Replace with construction screws!

    ------------------------------
    Blaine Hebert
    Duarte CA
    626-795-5170
    ------------------------------



  • 8.  RE: keyslip screws stuck

    Posted 3 days ago
    Hello Scott,

    A few tip to turn reluctant screws.  1) make sure you have the correct size Phillips head.   I know you probably do.  But it's worth mentioning for others.  2) if you clamp a set of vice grips on your handle you gain a lot of torque.  I actually have a set of these that I use with my tuning lever for stubborn cheek blocks.   Is humidity a factor here? I know  here in the north east is been ridiculously humid and everything is stupid tight.

    If these don't work you can try repositioning the keyframe back a hair.  I have had to do this on cheap "European" style uprights where the keyslip doesn't come off.   Loosen the balance rail and front rail screws and "pry" the key frame toward the soundboard.   You may have a little wiggle room there and open up space between the key front and keyslip.  Obviously we are talking a very small amount.

    ------------------------------
    Gregory Cheng
    West Chester PA
    267-994-5742
    Gregorycheng.net
    ------------------------------



  • 9.  RE: keyslip screws stuck

    Posted 3 days ago
    Call Don Maninno at Kawai. He will be familiar with the piano design and has probably solved the problem before.
    There is something odd here.
    All four screws are stuck? This is not likely to happen in a wooden rail.
    Are you turning the screws in the right direction? I have made this mistake myself.
    If you lay on the floor below the piano you can apply more pressure to keep the driver in the screw.
    Is it possible the screws are going into a metal rail?
    Kawai produced a piano with an oddly attached key slip. I don't remember the details, but in order to move the slip away from the key fronts I had to drive little wedges between the slip and the front edge of the keybed.
    Hammering a screw isn't going to help much when the piece the screw enters is not heavy enough to provide some inertia against the hammer blow.
    Finally, call Don Maninno at Kawai. He will be familiar with the piano design and has probably solved the problem before.
    Attached is a photo of an anonymous friend who found a way to maintain adequate pressure on a tight screw.


    ------------------------------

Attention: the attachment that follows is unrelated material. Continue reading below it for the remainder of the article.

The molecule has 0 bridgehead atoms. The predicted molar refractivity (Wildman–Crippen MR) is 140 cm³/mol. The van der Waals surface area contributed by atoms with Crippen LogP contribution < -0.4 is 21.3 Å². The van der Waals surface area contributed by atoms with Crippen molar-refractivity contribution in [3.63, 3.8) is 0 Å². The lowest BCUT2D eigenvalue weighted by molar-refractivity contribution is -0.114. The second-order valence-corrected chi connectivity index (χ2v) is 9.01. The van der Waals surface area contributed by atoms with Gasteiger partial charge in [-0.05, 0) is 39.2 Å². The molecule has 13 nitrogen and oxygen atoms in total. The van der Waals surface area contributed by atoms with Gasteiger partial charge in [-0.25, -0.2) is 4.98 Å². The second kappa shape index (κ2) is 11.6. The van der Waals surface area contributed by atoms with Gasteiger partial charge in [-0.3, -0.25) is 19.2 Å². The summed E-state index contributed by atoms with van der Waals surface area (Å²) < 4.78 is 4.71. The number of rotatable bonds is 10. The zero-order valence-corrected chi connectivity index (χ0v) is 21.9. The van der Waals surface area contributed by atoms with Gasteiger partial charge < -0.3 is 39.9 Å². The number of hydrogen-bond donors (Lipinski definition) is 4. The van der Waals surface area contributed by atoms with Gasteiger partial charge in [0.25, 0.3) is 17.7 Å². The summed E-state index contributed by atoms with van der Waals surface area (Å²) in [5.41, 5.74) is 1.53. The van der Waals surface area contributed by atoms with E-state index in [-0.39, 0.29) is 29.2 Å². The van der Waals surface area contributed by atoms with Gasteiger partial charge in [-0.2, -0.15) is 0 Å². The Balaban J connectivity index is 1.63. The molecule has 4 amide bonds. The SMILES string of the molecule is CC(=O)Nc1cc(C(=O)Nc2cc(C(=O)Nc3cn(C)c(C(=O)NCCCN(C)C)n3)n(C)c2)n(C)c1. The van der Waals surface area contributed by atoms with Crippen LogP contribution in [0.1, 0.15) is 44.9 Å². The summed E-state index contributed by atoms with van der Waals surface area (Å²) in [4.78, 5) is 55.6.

Ed Sutton
    ed440@me.com
    (980) 254-7413
    ------------------------------



  • 10.  RE: keyslip screws stuck

    Posted 3 days ago
    My Ryobi impact driver is one of the most used tools both in my shop and around the home. I rarely turn any screws by hand anymore (except in people's pianos in their homes). If I had this problem, this is THE tool I would bring back. The impacting is applied rotationally rather than directly straight on. If it doesn't turn them out it will break them. Then it's an easy fix from there. 😁

    Now, is it it possible that Kawai made the mistake of mixing steel with aluminum? I doubt it, but if they did, those screws could be "welded" in place through electrolysis.  Still, I would bring my impact driver. 3 minutes or less.

    Note:  Does not work well on straight slotted screws...best on Phillips head. Also look to see if there is a square in the middle of the screw head. This is a different screw that works better with a square drive. (It has a name I can't think of right now...used a lot in Canada).

    Pwg

    ------------------------------
    Peter Grey
    Stratham NH
    603-686-2395
    pianodoctor57@gmail.com
    ------------------------------



  • 11.  RE: keyslip screws stuck

    Posted 3 days ago
    Henderson?.....  martin.
    snowpianos.com

    ------------------------------
    Martin Snow
    South Burlington VT
    617-543-1030
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  • 12.  RE: keyslip screws stuck

    Posted 3 days ago
    They're Robertson screws and Canadians are mighty proud of them. (since 1908!)

    ------------------------------
    Steven Rosenthal
    Honolulu HI
    808-521-7129
    ------------------------------



  • 13.  RE: keyslip screws stuck

    Posted 2 days ago
    👍

    Pwg

    ------------------------------
    Peter Grey
    Stratham NH
    603-686-2395
    pianodoctor57@gmail.com
    ------------------------------



  • 14.  RE: keyslip screws stuck

    Posted 2 days ago
    Lord, I love that picture, Ed.  I'm sending it to the three female techs we have on the road.  They'll truly appreciate it!!  It's so real in their lives.  :))

    ------------------------------
    Ted Rohde
    Central Illinois
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  • 15.  RE: keyslip screws stuck

    Posted 2 days ago
    I read someplace about a spray that has a supercold liquid that breaks the bond between a screw thread and the material the screw is stuck in . I would suggest purchasing a set of sockets that has screwdriver tips attached to sockets. It will be easy to get the tip into the screw driver and instead of a screwdriver the ratchet lever can be used to create the torque needed to break the bond. Harbor freight, home depot etc carry the sockets I am recommending. To shim the key rail small pieces of veneer g;ued to the front rail can eliminate binding of the key fronts as the keys move up and down,

    ------------------------------
    James Kelly
    Pawleys Island SC
    843-325-4357
    ------------------------------